Baby Think it Over

To Help Curb Teen Pregnancy in Calaveras County

They look, and cry, like real babies
By Bethany Monk, Calaveras Enterprise

Two new “top-notch” mechanical babies, worth $599 each, were delivered to Bret Harte High School in Angels Camp by Gloria Correy and Chyrl Hillis of Soroptimist International of Calaveras County. Over the course of a few years, Soroptimists have donated a total of eight babies to Bret Harte. The babies will be integrated into the home economics curriculum in the child development class this semester, according to Suzi Schneider, who teaches the class.

Students in the child development class can opt to take home one of the new mechanical babies – one is a boy, the other a girl – for three days at a time.

The idea behind the computerized dolls, purchased from Realityworks Inc., creator of the original, award-winning Baby Think It Over® infant simulator, is to help “prevent teenage pregnancy,” according to Gloria Correy. Correy introduced the mechanical babies to the Soroptimist about seven years ago after she learned about the computerized dolls when visiting family in Nevada – she saw her grandson come home from middle school one day with a crying “baby.” After introducing the program to Soroptimist, “The club voted for it,” she said, and then began raising money to buy the dolls.

The mechanical babies, life-like and animated, are programmed by Schneider to be low, medium or high maintenance, and will cry, get hungry, and need their diapers changed throughout the day and night. Students will care for the baby as if it were real by feeding, holding and changing its diapers. “The babies come with 15 different programs,” she said, adding that her students’ parenting actions are recorded and transmitted to her computer. For example, there is a magnetic sensor in the baby’s lips, and the “milk bottle’s” nipple, she said. Schneider will know whether or not students have fed or changed the baby’s diapers at the appropriate times.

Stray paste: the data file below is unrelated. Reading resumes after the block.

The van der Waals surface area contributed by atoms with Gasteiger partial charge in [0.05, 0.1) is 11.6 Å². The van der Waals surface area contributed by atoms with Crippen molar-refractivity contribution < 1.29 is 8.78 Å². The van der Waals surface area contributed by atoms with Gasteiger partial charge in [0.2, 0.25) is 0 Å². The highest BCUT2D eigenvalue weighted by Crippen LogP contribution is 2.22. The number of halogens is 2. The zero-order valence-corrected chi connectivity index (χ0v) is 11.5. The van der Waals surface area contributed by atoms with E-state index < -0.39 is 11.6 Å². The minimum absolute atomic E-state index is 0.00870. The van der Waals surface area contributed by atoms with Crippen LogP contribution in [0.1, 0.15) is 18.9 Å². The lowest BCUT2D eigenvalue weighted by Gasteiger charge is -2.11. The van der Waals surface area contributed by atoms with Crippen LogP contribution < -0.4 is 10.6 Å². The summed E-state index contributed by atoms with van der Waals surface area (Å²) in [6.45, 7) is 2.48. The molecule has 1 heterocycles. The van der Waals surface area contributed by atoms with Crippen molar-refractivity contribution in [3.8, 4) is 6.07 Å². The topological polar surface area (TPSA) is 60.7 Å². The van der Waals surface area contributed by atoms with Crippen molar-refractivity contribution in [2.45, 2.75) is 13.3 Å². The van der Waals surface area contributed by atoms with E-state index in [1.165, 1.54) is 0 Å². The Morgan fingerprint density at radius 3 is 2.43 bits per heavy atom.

“After the baby cries, students have two minutes to respond, and another two minutes to figure out the problem,” she said. “There are even subtle differences in the baby’s cries signaling a different need; the baby will scream if the head is not supported”, she said.

Students who opt to take a baby during the school week must take the baby to class or bring it to Schneider during the day, she said.

Teachers are in compliance with the program, however, if the babies are disruptive or the teacher doesn’t want them in class, students can simply take them to Schneider. The babies can also remain quiet by being placed on “day care mode” during the day, Schneider said.

“The program has a two-fold mission at Bret Harte”, according to Schneider. “First, she hopes that her students will realize that “most kids are not prepared to care for a baby 24 hours a day.” Secondly, Schneider hopes the program will also help students determine whether childcare and child development are fields they may want to consider for the future.

“Some of them are excited. Some are apprehensive,” Schneider said of her students. There are 14 students in her child development class this year; all are female. Normally there are males in her class, she added.

Students who choose not to take a doll home may complete another assignment of equal point value, she said.

 

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